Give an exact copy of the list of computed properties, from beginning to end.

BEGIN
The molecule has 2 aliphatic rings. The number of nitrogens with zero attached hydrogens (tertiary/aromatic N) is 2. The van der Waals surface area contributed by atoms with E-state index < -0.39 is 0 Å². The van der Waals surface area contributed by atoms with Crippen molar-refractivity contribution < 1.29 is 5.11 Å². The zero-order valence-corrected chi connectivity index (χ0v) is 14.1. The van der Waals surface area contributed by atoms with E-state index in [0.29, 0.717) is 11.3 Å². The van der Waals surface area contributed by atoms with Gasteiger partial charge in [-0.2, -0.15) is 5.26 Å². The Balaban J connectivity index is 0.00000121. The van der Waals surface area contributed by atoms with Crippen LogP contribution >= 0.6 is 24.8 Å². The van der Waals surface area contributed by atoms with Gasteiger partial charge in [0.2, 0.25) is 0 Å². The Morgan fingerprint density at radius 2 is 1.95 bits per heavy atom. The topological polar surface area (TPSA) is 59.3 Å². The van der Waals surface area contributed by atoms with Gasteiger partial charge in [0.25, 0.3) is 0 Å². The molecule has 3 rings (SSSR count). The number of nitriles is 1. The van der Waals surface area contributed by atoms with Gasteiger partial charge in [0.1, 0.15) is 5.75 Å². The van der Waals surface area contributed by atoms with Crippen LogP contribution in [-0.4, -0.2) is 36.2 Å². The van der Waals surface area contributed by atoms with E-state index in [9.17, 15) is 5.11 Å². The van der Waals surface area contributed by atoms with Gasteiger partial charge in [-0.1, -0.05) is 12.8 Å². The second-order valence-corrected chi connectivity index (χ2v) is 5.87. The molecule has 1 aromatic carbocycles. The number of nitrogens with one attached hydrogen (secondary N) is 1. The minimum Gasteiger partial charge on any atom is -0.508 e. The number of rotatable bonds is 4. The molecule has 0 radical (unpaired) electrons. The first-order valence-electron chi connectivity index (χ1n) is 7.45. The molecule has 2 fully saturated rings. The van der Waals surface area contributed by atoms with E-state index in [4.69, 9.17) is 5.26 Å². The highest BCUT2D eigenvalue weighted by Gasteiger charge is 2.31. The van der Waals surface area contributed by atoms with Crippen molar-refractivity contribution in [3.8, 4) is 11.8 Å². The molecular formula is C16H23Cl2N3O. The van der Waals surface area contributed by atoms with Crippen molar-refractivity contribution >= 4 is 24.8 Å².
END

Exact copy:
The molecule has 2 aliphatic rings. The number of nitrogens with zero attached hydrogens (tertiary/aromatic N) is 2. The van der Waals surface area contributed by atoms with E-state index < -0.39 is 0 Å². The van der Waals surface area contributed by atoms with Crippen molar-refractivity contribution < 1.29 is 5.11 Å². The zero-order valence-corrected chi connectivity index (χ0v) is 14.1. The van der Waals surface area contributed by atoms with E-state index in [0.29, 0.717) is 11.3 Å². The van der Waals surface area contributed by atoms with Gasteiger partial charge in [-0.2, -0.15) is 5.26 Å². The Balaban J connectivity index is 0.00000121. The van der Waals surface area contributed by atoms with Crippen LogP contribution >= 0.6 is 24.8 Å². The van der Waals surface area contributed by atoms with Gasteiger partial charge in [0.2, 0.25) is 0 Å². The Morgan fingerprint density at radius 2 is 1.95 bits per heavy atom. The topological polar surface area (TPSA) is 59.3 Å². The van der Waals surface area contributed by atoms with Gasteiger partial charge in [0.25, 0.3) is 0 Å². The molecule has 3 rings (SSSR count). The number of nitriles is 1. The van der Waals surface area contributed by atoms with Gasteiger partial charge in [0.1, 0.15) is 5.75 Å². The van der Waals surface area contributed by atoms with Crippen LogP contribution in [-0.4, -0.2) is 36.2 Å². The van der Waals surface area contributed by atoms with E-state index in [9.17, 15) is 5.11 Å². The van der Waals surface area contributed by atoms with Gasteiger partial charge in [-0.1, -0.05) is 12.8 Å². The second-order valence-corrected chi connectivity index (χ2v) is 5.87. The molecule has 1 aromatic carbocycles. The number of nitrogens with one attached hydrogen (secondary N) is 1. The minimum Gasteiger partial charge on any atom is -0.508 e. The number of rotatable bonds is 4. The molecule has 0 radical (unpaired) electrons. The first-order valence-electron chi connectivity index (χ1n) is 7.45. The molecule has 2 fully saturated rings. The van der Waals surface area contributed by atoms with E-state index in [4.69, 9.17) is 5.26 Å². The highest BCUT2D eigenvalue weighted by Gasteiger charge is 2.31. The van der Waals surface area contributed by atoms with Crippen molar-refractivity contribution in [3.8, 4) is 11.8 Å². The molecular formula is C16H23Cl2N3O. The van der Waals surface area contributed by atoms with Crippen molar-refractivity contribution >= 4 is 24.8 Å².